Perspective Drawing Mondrian Style

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Objective:
Creating ways to explore abstract art while learning about Piet Mondrian.  
Skill Development:  Art Education
Minimum Age:  Grade 5
Messiness:  Low

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Age/grade for projects are simply suggestions and may be used with other age groups.   

Some activities may not be suitable for younger children.  Supervise your children at all times.

Piet Mondrian

 A famous Dutch painter who is best known for his 1920’s abstract works of art featuring only horizontal and vertical lines.

Mondrian’s famous abstract works of art used only primary colors (Red, Yellow, Blue) along with white and black to create bold contrast.


Step 1:

You’re going to be creating a one point perspective drawing then altering that drawing like Mondrian’s abstract paintings.

Place your paper in landscape layout.

In the center  4” down, 5.5” over) you will create a rectangle.   We created one that is 3” long.


Step 2:

Place a sticker in the center to use as a guide.  This is your one point perspective.  This is a drawing method that shows how objects get smaller as they get further away.

As you draw your lines extending from your rectangle, the ruler will always line up with the center of this sticker.  The sticker will be removed later.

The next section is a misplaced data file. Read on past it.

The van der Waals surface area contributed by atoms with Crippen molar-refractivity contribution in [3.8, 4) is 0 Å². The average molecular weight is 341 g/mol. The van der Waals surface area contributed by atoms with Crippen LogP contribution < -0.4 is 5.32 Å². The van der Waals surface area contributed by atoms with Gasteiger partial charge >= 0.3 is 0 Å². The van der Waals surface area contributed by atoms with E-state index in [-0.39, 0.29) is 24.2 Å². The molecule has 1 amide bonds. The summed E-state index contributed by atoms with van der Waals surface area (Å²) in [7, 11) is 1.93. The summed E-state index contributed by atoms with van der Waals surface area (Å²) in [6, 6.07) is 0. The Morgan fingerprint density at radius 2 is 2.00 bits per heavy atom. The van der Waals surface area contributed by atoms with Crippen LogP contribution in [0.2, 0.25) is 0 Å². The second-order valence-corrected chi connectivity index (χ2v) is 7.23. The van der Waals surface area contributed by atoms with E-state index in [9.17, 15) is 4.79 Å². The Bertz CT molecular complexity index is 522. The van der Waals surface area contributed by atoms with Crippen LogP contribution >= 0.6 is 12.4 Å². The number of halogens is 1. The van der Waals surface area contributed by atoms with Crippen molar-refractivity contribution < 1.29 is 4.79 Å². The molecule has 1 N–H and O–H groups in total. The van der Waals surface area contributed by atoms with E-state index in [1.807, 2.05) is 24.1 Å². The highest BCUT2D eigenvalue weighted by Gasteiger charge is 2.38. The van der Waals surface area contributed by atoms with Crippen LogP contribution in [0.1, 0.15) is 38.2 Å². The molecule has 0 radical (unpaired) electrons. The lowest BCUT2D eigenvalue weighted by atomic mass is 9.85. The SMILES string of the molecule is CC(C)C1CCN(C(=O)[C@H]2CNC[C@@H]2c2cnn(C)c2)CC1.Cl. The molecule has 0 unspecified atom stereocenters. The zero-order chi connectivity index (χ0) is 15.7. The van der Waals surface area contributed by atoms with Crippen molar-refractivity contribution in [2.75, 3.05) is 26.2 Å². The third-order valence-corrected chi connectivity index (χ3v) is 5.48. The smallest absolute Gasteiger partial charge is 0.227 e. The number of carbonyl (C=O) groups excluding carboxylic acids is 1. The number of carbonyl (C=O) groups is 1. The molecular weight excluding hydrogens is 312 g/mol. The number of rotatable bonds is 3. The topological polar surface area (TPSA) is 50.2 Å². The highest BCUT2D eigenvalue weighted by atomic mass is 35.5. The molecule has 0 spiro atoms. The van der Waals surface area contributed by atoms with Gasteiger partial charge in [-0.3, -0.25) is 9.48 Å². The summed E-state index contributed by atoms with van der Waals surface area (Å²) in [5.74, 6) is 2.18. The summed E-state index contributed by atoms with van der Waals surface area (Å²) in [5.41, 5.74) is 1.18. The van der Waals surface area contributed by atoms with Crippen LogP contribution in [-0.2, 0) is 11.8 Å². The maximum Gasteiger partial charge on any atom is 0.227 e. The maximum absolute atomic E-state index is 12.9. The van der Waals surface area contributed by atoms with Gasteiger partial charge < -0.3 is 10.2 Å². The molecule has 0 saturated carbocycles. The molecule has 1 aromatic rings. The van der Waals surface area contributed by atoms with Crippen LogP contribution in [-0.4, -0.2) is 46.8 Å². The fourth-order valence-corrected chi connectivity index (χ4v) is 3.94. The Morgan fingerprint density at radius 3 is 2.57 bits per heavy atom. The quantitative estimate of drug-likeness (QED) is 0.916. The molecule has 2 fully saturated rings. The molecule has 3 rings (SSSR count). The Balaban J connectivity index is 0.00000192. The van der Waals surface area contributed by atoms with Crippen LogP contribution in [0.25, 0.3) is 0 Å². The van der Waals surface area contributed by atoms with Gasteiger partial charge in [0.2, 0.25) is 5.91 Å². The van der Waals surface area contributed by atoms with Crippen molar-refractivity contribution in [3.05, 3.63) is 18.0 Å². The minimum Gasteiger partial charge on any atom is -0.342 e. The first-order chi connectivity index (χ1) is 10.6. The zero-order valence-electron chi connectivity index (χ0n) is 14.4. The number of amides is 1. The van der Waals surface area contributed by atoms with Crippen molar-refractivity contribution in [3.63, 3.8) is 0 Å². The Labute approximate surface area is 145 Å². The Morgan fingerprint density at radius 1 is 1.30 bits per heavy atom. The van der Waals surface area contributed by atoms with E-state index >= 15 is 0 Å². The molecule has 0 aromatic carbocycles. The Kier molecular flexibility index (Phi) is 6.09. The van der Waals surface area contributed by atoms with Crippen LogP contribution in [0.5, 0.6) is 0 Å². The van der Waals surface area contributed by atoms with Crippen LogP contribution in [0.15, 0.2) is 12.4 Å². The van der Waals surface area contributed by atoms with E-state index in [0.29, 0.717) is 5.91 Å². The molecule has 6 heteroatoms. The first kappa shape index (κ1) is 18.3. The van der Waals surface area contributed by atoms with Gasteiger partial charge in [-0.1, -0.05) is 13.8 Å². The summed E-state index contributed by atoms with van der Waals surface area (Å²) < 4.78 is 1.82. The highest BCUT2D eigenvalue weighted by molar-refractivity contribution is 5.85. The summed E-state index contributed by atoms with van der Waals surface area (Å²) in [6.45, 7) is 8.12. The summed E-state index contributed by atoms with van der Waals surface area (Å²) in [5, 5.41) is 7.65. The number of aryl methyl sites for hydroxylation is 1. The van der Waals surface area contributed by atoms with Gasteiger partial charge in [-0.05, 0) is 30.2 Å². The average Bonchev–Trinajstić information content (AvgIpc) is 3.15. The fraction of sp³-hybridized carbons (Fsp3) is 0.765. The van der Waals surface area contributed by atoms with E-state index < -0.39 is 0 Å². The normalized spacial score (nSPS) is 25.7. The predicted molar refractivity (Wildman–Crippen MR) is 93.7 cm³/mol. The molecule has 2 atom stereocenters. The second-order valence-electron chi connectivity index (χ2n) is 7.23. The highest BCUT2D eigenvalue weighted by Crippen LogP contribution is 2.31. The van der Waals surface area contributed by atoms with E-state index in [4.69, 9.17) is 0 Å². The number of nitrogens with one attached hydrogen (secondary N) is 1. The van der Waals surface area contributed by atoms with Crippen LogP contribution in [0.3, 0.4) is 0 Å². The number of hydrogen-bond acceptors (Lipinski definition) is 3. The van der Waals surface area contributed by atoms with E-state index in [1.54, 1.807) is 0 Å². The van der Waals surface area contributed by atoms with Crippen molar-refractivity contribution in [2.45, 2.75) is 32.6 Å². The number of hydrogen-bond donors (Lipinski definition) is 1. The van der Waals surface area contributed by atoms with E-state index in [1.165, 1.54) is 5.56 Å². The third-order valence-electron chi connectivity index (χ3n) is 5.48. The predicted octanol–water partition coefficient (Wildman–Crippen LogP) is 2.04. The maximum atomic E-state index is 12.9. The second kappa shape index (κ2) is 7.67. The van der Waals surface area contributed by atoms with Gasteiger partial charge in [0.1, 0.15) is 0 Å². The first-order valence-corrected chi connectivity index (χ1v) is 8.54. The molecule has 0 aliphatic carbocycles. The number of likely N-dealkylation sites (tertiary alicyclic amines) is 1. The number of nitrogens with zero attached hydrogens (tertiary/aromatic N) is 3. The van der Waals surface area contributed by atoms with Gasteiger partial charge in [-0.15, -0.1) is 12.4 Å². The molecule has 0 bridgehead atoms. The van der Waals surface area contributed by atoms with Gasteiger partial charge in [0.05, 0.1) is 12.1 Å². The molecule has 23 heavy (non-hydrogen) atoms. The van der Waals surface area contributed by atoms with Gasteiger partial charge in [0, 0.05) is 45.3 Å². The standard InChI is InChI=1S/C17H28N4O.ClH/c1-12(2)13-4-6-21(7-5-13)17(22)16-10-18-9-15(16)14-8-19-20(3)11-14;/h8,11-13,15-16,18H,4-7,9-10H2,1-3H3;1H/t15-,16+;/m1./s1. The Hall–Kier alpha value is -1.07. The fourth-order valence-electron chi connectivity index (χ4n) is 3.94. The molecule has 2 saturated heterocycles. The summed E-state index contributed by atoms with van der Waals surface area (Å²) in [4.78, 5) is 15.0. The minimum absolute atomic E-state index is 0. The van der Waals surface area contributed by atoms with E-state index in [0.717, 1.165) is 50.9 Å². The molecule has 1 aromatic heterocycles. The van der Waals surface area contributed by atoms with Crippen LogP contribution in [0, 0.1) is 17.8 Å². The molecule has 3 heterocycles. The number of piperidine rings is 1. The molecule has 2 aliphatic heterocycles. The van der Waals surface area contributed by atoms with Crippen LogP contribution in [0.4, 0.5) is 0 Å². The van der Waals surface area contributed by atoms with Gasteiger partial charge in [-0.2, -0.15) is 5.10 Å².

Step 3:

Draw lines from each corner of your center rectangle to the outside of your paper.  All lines should angle towards your center dot sticker. This is your perspective point.

Note that the lines extend from the corner of your rectangle but will not match up with the corner of the paper.


Step 4: 

Continue to draw lines extending from rectangle to edge of your paper.


Step 5:

Using your ruler, begin making Horizontal Lines.


Using your ruler, begin making Vertical Lines.  This looks a little like a hallway turned into Mondrian’s Composition of Red, Blue, Yellow with his abstract squares. 
You may also turn your center rectangle into one of Mondrian’s compositions.

Step 6:

Using your ruler, begin making Vertical Lines.  This looks a little like a hallway turned into Mondrian’s Composition of Red, Blue, Yellow with his abstract squares.

You may also turn your center rectangle into one of Mondrian’s compositions.


Perspective Drawing: Creating ways to think about abstract art while learning about Piet Mondrian

Step 7:

Color in spaces using Red, Yellow, Blue, and Black markers.  (note that when using yellow, keep in on the inside of the pencil markings as the pencil can rub off onto the yellow).

Trace all lines with a black marker.  When finished, mount on black construction paper and enjoy your masterpiece.


Click here to watch the YouTube tutorial

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Age/grade for projects are simply suggestions and may be used with other age groups. Some activities may not be suitable for younger children. Supervise your children at all times.

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